Problem Statement


Given the head of a singly linked list, return the middle node of the linked list.

If there are two middle nodes, return the second middle node.


Example 1:

flowchart LR a((1))-->b((2))-->c(3)-->d((4))-->e((5))
Input: head = [1,2,3,4,5]
Output: [3,4,5]
Explanation: The middle node of the list is node 3.

Example 2:

flowchart LR a((1))-->b((2))-->c((3))-->d(4)-->e((5))-->f((6))
Input: head = [1,2,3,4,5,6]
Output: [4,5,6]
Explanation: Since the list has two middle nodes 
with values 3 and 4, we return the second one.


  • The number of nodes in the list is in the range [1, 100].
  • 1 <= Node.val <= 100

Key Insights

The most straight forward way to approach this problem is to find the number of nodes in the list and then return node n // 2 (zero-indexed). If we have 6 nodes in the linked list, we will get node 3. If we have 5 nodes, we will get node 2.

We are essentially returning the second half of the linked list. If the length of the list is even, we have two equal halves. If the length is odd, the second half is one node longer than the first half.

flowchart LR a((0))-->b((1))-->c((2))-->d(3)-->e((4))-->f((5))
flowchart LR a((0))-->b((1))-->c(2)-->d((3))-->e((4))

In the previous approach we found the middle node in two passes. Although this is linear time O(N), there is a better way. We can actually achieve one-pass linear time if we use two pointers. If the fast pointer advances two nodes for every one node the slow pointer moves, by the time fast or reaches the end, the slow pointer will point to the middle node.

Python Solution

Two Passes

# Definition for singly-linked list.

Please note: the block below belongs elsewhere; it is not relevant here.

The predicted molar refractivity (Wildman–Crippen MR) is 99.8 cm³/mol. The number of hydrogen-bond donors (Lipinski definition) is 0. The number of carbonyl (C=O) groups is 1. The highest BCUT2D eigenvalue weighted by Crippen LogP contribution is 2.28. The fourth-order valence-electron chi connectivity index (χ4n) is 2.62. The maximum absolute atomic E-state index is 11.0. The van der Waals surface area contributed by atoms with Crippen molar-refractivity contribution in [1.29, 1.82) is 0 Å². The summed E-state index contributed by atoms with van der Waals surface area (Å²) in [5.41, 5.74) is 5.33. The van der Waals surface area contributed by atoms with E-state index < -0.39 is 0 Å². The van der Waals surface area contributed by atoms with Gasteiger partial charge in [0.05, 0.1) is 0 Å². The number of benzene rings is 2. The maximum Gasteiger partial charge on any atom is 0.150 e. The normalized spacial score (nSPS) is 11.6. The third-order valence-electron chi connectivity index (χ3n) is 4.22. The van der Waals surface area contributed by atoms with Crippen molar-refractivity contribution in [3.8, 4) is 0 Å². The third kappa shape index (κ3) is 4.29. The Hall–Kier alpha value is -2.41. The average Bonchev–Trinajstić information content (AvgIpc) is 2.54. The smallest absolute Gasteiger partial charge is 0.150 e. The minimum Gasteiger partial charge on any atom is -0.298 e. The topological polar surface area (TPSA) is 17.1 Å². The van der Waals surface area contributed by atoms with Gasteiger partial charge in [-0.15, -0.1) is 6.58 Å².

# class ListNode:
#     def __init__(self, val=0, next=None):
#         self.val = val
# = next

class Solution:
    def middleNode(self, head: Optional[ListNode]) -> Optional[ListNode]:
        n = 0
        curr = head

        # find the length of the linked list
        while curr:
            n += 1
            curr =

        curr = head

        # Traverse up to the middle node
        for i in range(n//2):
            curr =

        # Return the middle node
        return curr

Two Pointers

class Solution:
    def middle(self, head: "ListNode") -> "ListNode":
            T: O(N)
            S: O(1)
        # Initialize two pointers
        slow = head
        fast = head
        Case 1: (even length)

        Case 2: (odd length)

        # Every time the slow pointer advances one,
        # the fast pointer advances two. If the list
        # has an even number of nodes, the fast pointer
        # will overshoot the end and the slow pointer 
        # will be the head of the second half of the list.
        # If the list has an odd number of nodes, the fast
        # pointer will end on the last node, and the slow
        # pointer will land on the middle node
        while fast and
            slow =
            fast =

        return slow